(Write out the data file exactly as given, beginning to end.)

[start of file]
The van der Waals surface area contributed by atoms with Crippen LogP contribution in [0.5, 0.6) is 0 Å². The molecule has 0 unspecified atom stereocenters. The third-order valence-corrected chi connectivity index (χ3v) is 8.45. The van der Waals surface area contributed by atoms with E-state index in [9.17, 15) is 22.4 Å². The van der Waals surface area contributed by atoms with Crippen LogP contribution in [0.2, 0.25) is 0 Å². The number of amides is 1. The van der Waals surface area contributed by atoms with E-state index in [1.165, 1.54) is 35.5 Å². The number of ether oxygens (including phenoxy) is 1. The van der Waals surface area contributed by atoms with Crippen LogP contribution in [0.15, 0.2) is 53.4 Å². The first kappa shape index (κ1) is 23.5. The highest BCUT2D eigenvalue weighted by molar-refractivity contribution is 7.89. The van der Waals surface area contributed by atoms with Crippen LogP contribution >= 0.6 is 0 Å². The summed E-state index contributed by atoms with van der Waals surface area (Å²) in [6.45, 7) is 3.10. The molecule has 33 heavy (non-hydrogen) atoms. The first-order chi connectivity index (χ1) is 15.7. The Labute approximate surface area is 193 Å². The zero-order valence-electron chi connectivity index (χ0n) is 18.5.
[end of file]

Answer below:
The van der Waals surface area contributed by atoms with Crippen LogP contribution in [0.5, 0.6) is 0 Å². The molecule has 0 unspecified atom stereocenters. The third-order valence-corrected chi connectivity index (χ3v) is 8.45. The van der Waals surface area contributed by atoms with E-state index in [9.17, 15) is 22.4 Å². The van der Waals surface area contributed by atoms with Crippen LogP contribution in [0.2, 0.25) is 0 Å². The number of amides is 1. The van der Waals surface area contributed by atoms with E-state index in [1.165, 1.54) is 35.5 Å². The number of ether oxygens (including phenoxy) is 1. The van der Waals surface area contributed by atoms with Crippen LogP contribution in [0.15, 0.2) is 53.4 Å². The first kappa shape index (κ1) is 23.5. The highest BCUT2D eigenvalue weighted by molar-refractivity contribution is 7.89. The van der Waals surface area contributed by atoms with Crippen LogP contribution >= 0.6 is 0 Å². The summed E-state index contributed by atoms with van der Waals surface area (Å²) in [6.45, 7) is 3.10. The molecule has 33 heavy (non-hydrogen) atoms. The first-order chi connectivity index (χ1) is 15.7. The Labute approximate surface area is 193 Å². The zero-order valence-electron chi connectivity index (χ0n) is 18.5.